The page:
Cons: Premiere Elements 7 — You need lots of oomph to process HDV and AVCHD productions. That's not the fault of Premiere Elements 7, but it's something you need to know before getting into that sort of production. Fast Core 2 Quad processors and lots of fast RAM will get you home relatively quickly, but your old 2.8GHz hyperthreading Pentium 4 or even a somewhat newer original Dual Core processor is going to leave you gasping for breath. Some older DV cameras (like the Sony DCR-SR100) generate MPEG-2 files that have to be converted to AVI before Premiere Elements 7 can use them. We encountered some version confusion on a computer with a previously installed version of Premiere Elements 4 which seemed to prevent an old project from loading into v7 because Windows contained some conflicting registry entries apparently installed by Premiere 7. Adobe Support helped us sort out the problem, but the issue may point to a teensy bit of sloppiness in the program installer. On an 'older' Core 2 Duo 1.7GHz Windows XP machine with 2GB RAM, we kept hitting a "low system memory" message which persisted until we reduced the number of backup copies being maintained, but which also pointed to a lack of use of the vast amount of pageable hard drive space on the same computer. Admittedly, paging data back & forth from a hard drive is slower than keeping it in RAM when a project is loaded, but Adobe should address the matter in the next release because fast SATA hard drives are pervasive these days. We had problems loading a number of MPEG-2 and MPEG-4 files, which may be a real bear of a problem for some people. Older Realtek audio drivers (pre-2008 as far as we can tell) will do strange things to Premiere Elements 7. Check and update your audio drivers and DirectX drivers before installing Premiere Elements 7.

Cons: Photoshop Elements 7 — The Organizer is still a bit slow, lagging behind the thumbnail display speed of several other products including the still-speedy ACDSee Pro. We're not crazy about all the XMP RAW descriptor files which Elements 6 & 7 litter all over our hard drives. As a matter of fact, it creates a huge, needless load on the operating system just keeping track of what amounts to a single XMP file for every single RAW image file that you open or import using any recent version of Photoshop including Elements 7. These XMP files are all part of Adobe's extensible data sharing platform in addition to being a RAW data edit/action storage file. Frankly, we don't like the concept or its application because it makes RAW file management a huge headache. The extra XMP files have to be copied along with the original RAW file any time you reorganize files and folders. XMP files work as intended, but they're a clunky solution in the midst of an otherwise stellar piece of software. I've got the function turned off.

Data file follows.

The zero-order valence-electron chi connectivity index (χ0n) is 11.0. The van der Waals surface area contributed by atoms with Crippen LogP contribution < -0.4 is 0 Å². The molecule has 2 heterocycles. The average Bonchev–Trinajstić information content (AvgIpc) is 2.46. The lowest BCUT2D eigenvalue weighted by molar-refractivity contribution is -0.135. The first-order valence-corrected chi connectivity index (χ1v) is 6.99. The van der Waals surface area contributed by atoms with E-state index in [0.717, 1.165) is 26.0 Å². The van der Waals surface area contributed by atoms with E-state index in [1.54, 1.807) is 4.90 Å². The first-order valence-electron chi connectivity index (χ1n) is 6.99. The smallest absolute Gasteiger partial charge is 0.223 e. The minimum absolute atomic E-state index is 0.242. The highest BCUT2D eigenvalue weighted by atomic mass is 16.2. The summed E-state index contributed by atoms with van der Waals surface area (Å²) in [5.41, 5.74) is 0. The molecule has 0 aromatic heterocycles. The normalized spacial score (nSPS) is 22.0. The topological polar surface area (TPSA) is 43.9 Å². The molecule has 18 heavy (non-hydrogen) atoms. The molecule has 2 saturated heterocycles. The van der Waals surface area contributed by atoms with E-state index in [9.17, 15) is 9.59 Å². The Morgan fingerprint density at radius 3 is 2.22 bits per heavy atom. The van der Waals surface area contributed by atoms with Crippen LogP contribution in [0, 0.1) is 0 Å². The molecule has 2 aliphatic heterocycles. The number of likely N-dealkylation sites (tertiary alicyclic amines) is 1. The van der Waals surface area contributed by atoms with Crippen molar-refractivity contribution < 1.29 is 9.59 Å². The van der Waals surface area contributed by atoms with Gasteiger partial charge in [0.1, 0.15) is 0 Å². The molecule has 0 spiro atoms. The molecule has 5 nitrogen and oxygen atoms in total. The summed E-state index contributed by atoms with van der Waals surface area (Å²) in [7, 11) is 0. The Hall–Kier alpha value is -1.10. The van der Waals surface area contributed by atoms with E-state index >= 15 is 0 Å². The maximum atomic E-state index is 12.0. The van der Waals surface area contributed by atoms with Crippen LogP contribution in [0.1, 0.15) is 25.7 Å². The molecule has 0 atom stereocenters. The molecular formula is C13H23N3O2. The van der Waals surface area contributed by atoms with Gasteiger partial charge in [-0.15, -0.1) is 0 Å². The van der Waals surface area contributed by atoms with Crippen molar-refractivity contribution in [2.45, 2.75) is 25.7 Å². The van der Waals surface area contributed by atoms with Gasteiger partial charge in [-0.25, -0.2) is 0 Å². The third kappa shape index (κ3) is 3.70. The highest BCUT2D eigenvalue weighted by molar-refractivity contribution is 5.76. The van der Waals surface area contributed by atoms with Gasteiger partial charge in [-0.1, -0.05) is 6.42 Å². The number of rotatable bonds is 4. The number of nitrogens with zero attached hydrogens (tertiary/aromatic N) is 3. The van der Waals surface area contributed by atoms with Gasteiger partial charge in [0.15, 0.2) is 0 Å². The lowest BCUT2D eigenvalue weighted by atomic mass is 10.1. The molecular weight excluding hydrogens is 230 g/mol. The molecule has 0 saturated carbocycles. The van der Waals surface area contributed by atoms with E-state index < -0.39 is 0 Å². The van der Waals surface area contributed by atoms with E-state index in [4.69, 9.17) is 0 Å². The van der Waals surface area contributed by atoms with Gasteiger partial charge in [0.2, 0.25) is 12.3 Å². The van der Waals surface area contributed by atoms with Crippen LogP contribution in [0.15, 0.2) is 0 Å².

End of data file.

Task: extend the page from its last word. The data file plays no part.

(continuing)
Pros: Premiere Elements 7 — It's not perfect, but it also hits so many high spots that the 'Cons' fade into the background. Are you a Timeline video producer or a Sceneline video producer? Either way, Premiere Elements 7 should work for you. Lots of tutorials on the Adobe site and lots of tutorials supplied with the software. Basically, if you can think of some problem you've had or some project you want to do, there's probably a tutorial to help you get started. The Instant Movie feature is a lark. Try it—you'll love it—and people will wonder how you produced such good stuff so quickly. Shoot the video and show it quickly (as opposed to months later when you finally find the time to fight with the footage). That's the point, yes? Can't say enough about Instant Movie. For that alone Premiere Elements 7 is highly recommended.

Pros: Photoshop Elements 7 — Photoshop Elements 7 is Photoshop for the rest of us (plus most photographers, hobbyists, enthusiasts, small print shops, kibitzers, a large percentage of graphic artists, etc., etc.). Photoshop Elements 7 provides an excellent and well-supported organizer for cataloging and searching digital image collections of almost any conceivable size. The PhotoMerge Scene Cleaner feature is amazing and can be used to eliminate unwanted objects, automatically, from almost any pair of sequential photos of the same subject or scene. I played with it on & off for several weeks as I went through a couple of large directories full of otherwise interesting photos which were unfortunately spoiled by someone (or some thing) appearing in the composition just as I hit the shutter button. It was eerily easy to fix this sort of thing with PhotoMerge. Adobe has designed Photoshop Elements 7 to keep you in place with the tools needed to get everything done with your digital photos. The general workflow of sorting, tagging and organizing your photos, then selecting, editing and publishing or printing is basically nailed down quite well. Tutorials, instructions books, videos and other help is plentiful for this powerful software. Once again, Adobe has hit a home run with Photoshop Elements 7. Highly recommended.